Given the limitations in the experiment with respect to the fraction of IHB-excited anions (∼4%) and signal-to-noise in the difference spectra, it is invaluable to have these quantum dynamics predictions of the PPC and ETOT spectra to compare with the data. It is important to recognize two issues when comparing the experimental and theoretical PPC spectra. First, the theoretical results are obtained from a relatively short (∼1 ps) wavepacket propagation. As a result, they might differ from the experimental spectra that include events that occur over the flight time from the interaction region to the detector, 7 μs at the beam energy of 7 keV. As shown in the theoretical photoelectron spectra in Fig. S6, dissociation on a 1 ps timescale typically involves high-energy short-lived resonances and direct processes. Indeed, an important assumption in comparing the theoretical results for the dissociation of FH2O and FH2O(2vIHB) is that the dissociation rate is equal on the 1 ps timescale. If the dissociation rate is equal and the photodetachment cross sections are identical, the experimental and theoretical results should be comparable as straightforward differences of the FH2O and FH2O(2vIHB) theoretical predictions versus the IR–no-IR difference spectra as discussed in the results section. Second, it is known that the anion has a complex vibrational structure,42 and may exhibit intramolecular vibrational energy redistribution (IVR), leading to mixing with other vibrational states nearby. In particular, as noted earlier, a combination band involving the out-of-plane wagging and water bending modes is nearly degenerate with 2vIHB, and excitation or IVR into this combination band could lead to product rotational excitation. As noted in the experimental section, the anions are excited 10 μs prior to trapping in the EIBT, and then the data is acquired over a period of 48 ms, so there is significant time for IVR to occur. In principle, this effect can be examined in the experimental data, but signal-to-noise limitations make that beyond the scope of the present work. The theoretical predictions will thus be compared directly to the experimental PPC and ETOT difference spectra shown in Fig. 4(a) and 5 using theoretical difference spectra assuming 5% F(H2O)(2vIHB) excitation, shown in Fig. 9 and 10, respectively.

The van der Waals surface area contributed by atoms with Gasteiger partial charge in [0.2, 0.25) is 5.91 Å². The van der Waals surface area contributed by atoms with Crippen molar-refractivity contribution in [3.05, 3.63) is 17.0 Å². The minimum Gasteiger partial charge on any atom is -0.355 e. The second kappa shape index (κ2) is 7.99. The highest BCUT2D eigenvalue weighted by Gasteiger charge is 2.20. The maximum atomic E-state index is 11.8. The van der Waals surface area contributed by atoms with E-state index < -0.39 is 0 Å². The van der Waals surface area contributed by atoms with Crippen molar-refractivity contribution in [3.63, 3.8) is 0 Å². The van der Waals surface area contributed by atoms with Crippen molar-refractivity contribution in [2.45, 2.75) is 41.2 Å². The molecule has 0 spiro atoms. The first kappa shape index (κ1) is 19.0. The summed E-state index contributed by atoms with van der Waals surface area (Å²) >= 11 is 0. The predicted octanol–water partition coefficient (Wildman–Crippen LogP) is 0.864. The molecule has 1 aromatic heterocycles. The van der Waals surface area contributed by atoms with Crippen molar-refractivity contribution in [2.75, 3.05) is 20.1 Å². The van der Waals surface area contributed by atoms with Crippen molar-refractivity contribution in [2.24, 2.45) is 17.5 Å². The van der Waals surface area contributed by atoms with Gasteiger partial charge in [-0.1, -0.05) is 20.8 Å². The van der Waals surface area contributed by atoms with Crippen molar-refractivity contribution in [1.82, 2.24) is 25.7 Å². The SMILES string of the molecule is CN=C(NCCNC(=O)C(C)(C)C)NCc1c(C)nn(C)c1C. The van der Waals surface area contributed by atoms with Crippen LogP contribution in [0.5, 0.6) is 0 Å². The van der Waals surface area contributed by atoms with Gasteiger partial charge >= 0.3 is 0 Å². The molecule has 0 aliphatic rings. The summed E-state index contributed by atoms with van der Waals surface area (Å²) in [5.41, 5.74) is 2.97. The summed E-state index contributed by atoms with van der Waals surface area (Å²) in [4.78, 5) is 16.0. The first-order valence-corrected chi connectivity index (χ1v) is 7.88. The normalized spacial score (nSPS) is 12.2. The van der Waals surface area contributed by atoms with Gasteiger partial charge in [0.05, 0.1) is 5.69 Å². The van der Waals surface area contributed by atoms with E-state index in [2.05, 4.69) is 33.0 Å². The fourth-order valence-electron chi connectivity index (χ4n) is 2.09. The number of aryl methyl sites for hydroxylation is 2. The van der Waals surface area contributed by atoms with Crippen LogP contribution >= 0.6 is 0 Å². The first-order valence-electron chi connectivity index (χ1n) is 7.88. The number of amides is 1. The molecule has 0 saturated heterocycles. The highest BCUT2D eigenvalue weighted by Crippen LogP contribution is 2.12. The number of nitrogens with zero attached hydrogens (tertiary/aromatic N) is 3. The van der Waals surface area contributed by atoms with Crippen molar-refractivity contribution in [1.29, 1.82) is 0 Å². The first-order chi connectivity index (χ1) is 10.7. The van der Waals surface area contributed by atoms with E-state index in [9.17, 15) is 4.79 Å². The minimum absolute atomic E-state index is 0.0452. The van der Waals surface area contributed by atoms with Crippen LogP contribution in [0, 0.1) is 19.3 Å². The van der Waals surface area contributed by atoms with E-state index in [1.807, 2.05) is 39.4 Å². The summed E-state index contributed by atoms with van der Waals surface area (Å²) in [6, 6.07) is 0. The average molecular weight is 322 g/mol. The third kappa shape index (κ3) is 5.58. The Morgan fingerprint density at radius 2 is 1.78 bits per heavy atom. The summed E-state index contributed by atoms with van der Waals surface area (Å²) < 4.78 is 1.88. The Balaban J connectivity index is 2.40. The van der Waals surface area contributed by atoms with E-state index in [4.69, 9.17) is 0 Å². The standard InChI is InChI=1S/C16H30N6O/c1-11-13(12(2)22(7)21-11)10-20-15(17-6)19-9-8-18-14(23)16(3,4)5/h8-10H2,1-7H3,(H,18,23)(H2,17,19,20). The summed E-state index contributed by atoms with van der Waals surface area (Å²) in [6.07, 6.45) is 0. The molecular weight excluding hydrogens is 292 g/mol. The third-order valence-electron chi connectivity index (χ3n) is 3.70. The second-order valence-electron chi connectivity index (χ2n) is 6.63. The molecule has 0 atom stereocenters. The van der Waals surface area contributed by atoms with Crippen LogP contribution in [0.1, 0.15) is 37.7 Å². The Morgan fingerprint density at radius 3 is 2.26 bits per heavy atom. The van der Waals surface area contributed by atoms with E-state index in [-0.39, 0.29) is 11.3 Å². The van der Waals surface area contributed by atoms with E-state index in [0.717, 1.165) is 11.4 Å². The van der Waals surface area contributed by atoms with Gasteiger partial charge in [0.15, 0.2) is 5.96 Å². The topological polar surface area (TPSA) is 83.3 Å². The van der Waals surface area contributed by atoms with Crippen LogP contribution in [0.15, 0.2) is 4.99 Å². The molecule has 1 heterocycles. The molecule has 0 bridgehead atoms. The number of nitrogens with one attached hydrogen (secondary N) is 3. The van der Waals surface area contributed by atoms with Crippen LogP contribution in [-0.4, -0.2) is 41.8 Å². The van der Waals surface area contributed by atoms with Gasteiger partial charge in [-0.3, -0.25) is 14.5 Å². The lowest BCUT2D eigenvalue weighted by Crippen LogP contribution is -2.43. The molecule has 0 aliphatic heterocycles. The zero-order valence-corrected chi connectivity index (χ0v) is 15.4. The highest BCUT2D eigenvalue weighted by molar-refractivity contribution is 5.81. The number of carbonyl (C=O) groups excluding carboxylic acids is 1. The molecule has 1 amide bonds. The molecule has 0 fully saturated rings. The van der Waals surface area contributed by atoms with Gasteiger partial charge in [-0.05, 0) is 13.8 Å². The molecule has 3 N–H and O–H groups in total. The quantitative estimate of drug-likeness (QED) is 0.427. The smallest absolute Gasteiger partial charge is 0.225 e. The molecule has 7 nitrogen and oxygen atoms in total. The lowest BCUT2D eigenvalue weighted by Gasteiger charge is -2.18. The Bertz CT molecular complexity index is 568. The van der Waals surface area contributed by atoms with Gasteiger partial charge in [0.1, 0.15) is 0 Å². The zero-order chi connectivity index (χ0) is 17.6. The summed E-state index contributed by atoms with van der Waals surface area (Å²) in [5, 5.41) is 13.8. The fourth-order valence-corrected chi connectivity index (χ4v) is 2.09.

image file: c7sc03364h-f9.tif
Fig. 9 Theoretical difference (IR–no-IR) PPC spectrum, convolved with a Gaussian function with σ = 0.005 eV. The resolution in the experimental data is better reproduced by σ = 0.03 eV, but higher resolution is retained here for clarity concerning the potentially observable effects from vibrational excitation. The annotated diagonal limits show the maximum kinetic energy limits for (nHF, nOH) product states and the F + H2O channel.

image file: c7sc03364h-f10.tif
Fig. 10 (a) Intensity distributions for vibrational ground (blue line) and excited (red line) states of anion at different total kinetic energies (ETOT = eKE + KER), convolved with a Gaussian with σ = 0.03 eV. (b) Total kinetic energy (ETOT = eKE + KER) difference (IR–no-IR) spectra for 5% IR excitation of IR signal convolved with a Gaussian with σ = 0.03 eV.